A new report on CEO pay finds that the heads of the 350 largest American corporations saw their compensation rise 17.6% in 2017.

Meanwhile, the average worker’s salary barely moved in that same year, edging up just 0.3%.

The Guardian:

The rise came after the bosses of America’s largest companies got an average pay rise of 17.6% in 2017, taking home an average of $18.9m in compensation while their employees’ wages stalled, rising just 0.3% over the year.

The pay gap has risen dramatically, with some fluctuations, since the 1990s. In 1965 the ratio of CEO to worker pay was 20-to-one; that figure had risen to 58-to-one by in 1989 and peaked in 2000 when CEOs earned 344 times the wage of their average worker.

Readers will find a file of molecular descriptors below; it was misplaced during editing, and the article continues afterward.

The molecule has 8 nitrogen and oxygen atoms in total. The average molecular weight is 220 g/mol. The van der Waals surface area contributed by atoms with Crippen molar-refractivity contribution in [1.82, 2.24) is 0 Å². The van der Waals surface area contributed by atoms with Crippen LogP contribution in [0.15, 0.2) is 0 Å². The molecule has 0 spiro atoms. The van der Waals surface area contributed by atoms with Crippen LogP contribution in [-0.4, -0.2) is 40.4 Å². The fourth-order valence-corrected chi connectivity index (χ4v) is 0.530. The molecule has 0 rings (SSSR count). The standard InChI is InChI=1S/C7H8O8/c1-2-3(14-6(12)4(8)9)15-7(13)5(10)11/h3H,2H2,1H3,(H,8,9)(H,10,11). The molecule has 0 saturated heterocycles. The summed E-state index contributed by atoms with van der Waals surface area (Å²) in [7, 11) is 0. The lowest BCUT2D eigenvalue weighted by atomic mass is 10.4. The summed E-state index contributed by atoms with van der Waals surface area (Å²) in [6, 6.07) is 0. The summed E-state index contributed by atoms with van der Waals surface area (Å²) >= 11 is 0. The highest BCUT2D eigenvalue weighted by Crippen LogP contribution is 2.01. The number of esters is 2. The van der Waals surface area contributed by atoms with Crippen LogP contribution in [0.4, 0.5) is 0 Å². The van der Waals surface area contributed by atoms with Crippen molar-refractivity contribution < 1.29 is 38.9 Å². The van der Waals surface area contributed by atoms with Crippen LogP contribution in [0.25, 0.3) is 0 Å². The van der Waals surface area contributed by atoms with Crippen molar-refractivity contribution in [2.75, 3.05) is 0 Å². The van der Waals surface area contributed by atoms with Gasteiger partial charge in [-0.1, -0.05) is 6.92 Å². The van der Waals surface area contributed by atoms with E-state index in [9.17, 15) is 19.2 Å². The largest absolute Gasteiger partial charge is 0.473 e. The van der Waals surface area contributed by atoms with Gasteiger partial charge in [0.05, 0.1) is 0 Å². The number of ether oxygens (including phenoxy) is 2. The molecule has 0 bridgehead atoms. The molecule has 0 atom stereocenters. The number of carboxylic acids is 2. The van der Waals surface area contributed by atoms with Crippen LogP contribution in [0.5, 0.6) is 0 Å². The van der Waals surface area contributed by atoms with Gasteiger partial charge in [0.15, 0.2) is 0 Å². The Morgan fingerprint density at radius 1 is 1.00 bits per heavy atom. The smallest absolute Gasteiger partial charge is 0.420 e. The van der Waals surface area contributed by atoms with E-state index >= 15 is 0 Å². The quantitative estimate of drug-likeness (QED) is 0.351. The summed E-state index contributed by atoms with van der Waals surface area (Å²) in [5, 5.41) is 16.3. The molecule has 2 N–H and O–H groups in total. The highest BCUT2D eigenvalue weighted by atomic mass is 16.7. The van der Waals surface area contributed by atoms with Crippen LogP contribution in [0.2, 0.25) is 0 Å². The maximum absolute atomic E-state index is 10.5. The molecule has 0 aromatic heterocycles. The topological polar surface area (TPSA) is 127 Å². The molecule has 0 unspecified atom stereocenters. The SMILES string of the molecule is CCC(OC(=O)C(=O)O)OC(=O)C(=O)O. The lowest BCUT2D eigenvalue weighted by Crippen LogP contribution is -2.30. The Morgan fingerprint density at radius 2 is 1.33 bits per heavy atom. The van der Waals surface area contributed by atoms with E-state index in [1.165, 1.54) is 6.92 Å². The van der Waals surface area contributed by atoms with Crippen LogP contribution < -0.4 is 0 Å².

Between 1978 and 2017 CEO compensation has increased by 979%. Over the same period the S&P 500 Index of the US’s largest companies grew 637%. The typical workers’ pay package rose just 11.2% over the same time frame.

Companies must start to be accountable to employees. Thinking solely of shareholders widens the wealth gap and hurts workers.